(Foto: Ilustrativa/Pexels)

PHILADELPHIA–The Philadelphia Department of Public Health’s Vector Control staff is planning to apply a new larvicidal treatment for mosquito control on Tuesday evening, July 13th, after midnight by the Greenmount Cemetery. See the map below for specific locations.

Tuesday’s spraying is part of a new state-funded program to reduce the number of mosquitoes in areas that have had West Nile Virus-positive mosquitoes in past years, as part of continued multi-layer mosquito control activities. Every mosquito season, Vector Control Services works to reduce the number of mosquito larvae by treating sewer inlets and encouraging residents to dump standing water, monitors for West Nile Virus-positive mosquitoes, and occasionally sprays to kill adult mosquitoes.  

The larvicide treatment will be administered via a truck-mounted machine spraying fine aerosol droplets. The aerosol contains Bti, which is a naturally occurring bacteria found in soil. It is a bacterial insecticide, not a chemical. It produces proteins that only kill the larval stage of mosquitoes, black flies, and other closely related flies. Bti has undergone nearly 40 years of lab and field research and has been used for more than 30 years around the world to eliminate mosquito larvae. 

Bti has been shown in numerous studies to be non-pathogenic and non-toxic to wildlife (including other insects, birds, fish, and mammals) as well as humans. More information on VectoBac, the specific product, can be found here.

Video footage of the truck-mounted spraying done during daylight hours and more information about mosquito prevention can be found on the Health Department’s YouTube channel

Certain mosquito species carry West Nile virus, which, when transmitted to people, can cause West Nile encephalitis, and infection that can result in an inflammation of the brain. Individuals are urged to take personal protection precautions to avoid being bitten by mosquitoes. Many mosquitoes are most active at dusk and dawn. Be sure to use insect repellent with an EPA registered active ingredient and wear long sleeves and pants at these times or consider staying indoors during these hours.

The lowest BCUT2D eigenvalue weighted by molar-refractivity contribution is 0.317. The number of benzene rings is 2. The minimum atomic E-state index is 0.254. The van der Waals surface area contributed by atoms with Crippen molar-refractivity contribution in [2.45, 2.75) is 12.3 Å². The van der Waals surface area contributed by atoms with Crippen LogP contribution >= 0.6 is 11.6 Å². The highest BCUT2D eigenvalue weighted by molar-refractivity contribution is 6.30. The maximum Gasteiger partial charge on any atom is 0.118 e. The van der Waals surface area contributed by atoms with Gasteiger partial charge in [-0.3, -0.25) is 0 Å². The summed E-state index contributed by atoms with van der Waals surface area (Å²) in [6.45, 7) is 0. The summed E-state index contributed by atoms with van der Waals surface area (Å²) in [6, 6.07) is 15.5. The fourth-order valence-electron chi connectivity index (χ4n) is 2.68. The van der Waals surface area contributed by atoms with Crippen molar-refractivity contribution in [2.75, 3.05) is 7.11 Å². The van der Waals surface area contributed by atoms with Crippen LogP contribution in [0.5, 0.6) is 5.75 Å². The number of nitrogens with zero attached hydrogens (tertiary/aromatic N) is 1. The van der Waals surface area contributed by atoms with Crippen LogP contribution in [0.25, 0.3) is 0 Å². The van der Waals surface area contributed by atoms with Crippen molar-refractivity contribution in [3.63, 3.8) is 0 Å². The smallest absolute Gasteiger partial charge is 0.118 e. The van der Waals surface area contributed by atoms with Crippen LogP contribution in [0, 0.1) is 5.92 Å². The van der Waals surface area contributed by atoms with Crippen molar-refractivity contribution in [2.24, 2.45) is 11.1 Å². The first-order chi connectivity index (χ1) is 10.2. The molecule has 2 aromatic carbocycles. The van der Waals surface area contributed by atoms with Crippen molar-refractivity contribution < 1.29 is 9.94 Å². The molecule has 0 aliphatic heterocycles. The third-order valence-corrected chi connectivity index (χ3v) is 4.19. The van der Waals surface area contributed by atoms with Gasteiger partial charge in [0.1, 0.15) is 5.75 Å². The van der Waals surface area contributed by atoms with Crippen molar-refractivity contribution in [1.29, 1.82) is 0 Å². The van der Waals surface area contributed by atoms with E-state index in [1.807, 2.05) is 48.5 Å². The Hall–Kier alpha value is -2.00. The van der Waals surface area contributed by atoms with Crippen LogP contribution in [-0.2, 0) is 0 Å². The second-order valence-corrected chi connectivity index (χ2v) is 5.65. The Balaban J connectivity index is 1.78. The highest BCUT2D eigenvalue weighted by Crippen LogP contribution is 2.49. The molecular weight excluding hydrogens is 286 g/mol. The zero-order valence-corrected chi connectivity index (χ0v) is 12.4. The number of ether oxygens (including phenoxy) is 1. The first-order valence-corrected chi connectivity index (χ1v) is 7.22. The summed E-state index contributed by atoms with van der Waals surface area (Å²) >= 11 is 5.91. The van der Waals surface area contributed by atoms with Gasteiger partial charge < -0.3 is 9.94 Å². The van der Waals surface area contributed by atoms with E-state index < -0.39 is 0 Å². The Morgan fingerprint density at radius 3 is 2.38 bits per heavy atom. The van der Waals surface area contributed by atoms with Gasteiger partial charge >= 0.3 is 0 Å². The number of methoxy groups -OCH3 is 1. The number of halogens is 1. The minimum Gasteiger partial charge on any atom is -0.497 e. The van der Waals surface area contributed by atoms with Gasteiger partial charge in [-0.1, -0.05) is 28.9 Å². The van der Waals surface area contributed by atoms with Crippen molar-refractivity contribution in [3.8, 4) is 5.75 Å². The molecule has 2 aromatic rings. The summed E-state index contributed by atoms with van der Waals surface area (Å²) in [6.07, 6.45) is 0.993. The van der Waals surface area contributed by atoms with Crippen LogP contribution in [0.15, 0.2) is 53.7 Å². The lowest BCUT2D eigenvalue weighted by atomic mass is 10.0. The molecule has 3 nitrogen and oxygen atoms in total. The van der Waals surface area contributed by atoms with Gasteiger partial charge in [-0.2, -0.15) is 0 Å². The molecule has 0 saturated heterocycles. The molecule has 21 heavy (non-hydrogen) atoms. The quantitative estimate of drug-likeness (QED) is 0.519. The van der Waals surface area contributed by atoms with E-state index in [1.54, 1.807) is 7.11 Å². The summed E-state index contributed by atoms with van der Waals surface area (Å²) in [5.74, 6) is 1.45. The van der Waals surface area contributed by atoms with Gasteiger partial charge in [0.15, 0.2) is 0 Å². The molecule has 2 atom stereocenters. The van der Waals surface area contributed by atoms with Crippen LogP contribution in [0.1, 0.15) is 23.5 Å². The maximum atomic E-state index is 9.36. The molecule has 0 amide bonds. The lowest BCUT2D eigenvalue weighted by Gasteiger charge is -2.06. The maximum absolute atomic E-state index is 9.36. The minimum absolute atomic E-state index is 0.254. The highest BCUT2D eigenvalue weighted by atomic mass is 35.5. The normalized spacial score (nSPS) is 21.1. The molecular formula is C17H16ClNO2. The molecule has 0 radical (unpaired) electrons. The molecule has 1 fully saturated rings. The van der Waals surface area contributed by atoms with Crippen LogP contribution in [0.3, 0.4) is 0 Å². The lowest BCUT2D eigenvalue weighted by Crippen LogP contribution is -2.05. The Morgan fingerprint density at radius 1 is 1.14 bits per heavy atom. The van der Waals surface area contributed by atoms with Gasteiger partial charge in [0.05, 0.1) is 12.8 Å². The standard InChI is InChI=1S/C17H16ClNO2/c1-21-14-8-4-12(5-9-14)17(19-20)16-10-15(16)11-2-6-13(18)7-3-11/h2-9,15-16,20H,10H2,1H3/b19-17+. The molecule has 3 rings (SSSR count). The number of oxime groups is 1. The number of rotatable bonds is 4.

Individuals can take a number of measures around the home to help eliminate mosquito-breeding areas, including:

  • Dispose of tin cans, plastic containers, ceramic pots or similar water-holding containers that have collected on your property.
  • Drain or dispose of discarded tires where mosquitoes breed.
  • Drill holes in the bottom of outdoor recycling containers.
  • Have clogged roof gutters cleaned. Roof gutters can produce millions of mosquitoes each season.
  • Turn over plastic wading pools when not in use.
  • Turn over wheelbarrows.
  • Don’t let water stagnate in birdbaths.
  • Aerate ornamental pools or stock them with fish.
  • Clean and chlorinate swimming pools. A swimming pool left untended by a family on vacation for a month can produce enough mosquitoes to result in a neighborhood-wide problem.

To prevent mosquito bites:

  • Make sure screens fit tightly over doors and windows to keep mosquitoes out of homes.
  • Wear long-sleeved shirts, long pants and socks when outdoors, particularly when mosquitoes are most active at dawn and dusk, or in areas known to have large numbers of mosquitoes.
  • When possible, reduce outdoor exposure at dawn and dusk during peak mosquito periods, usually April through October.
  • Use insect repellents according to the manufacturer’s instructions. An effective repellent will contain DEET, picaridin, or oil of lemon eucalyptus.
  • Consult with a pediatrician or family physician about the use of repellent on children. (Repellent is not recommended for children under the age of two months.)

For more information about West Nile virus and the state’s surveillance and control program, go to https://gis.dep.pa.gov/WNV/index.html. For questions of the West Nile Virus program or to report mosquito infestations in Philadelphia, call 215-685-9000.

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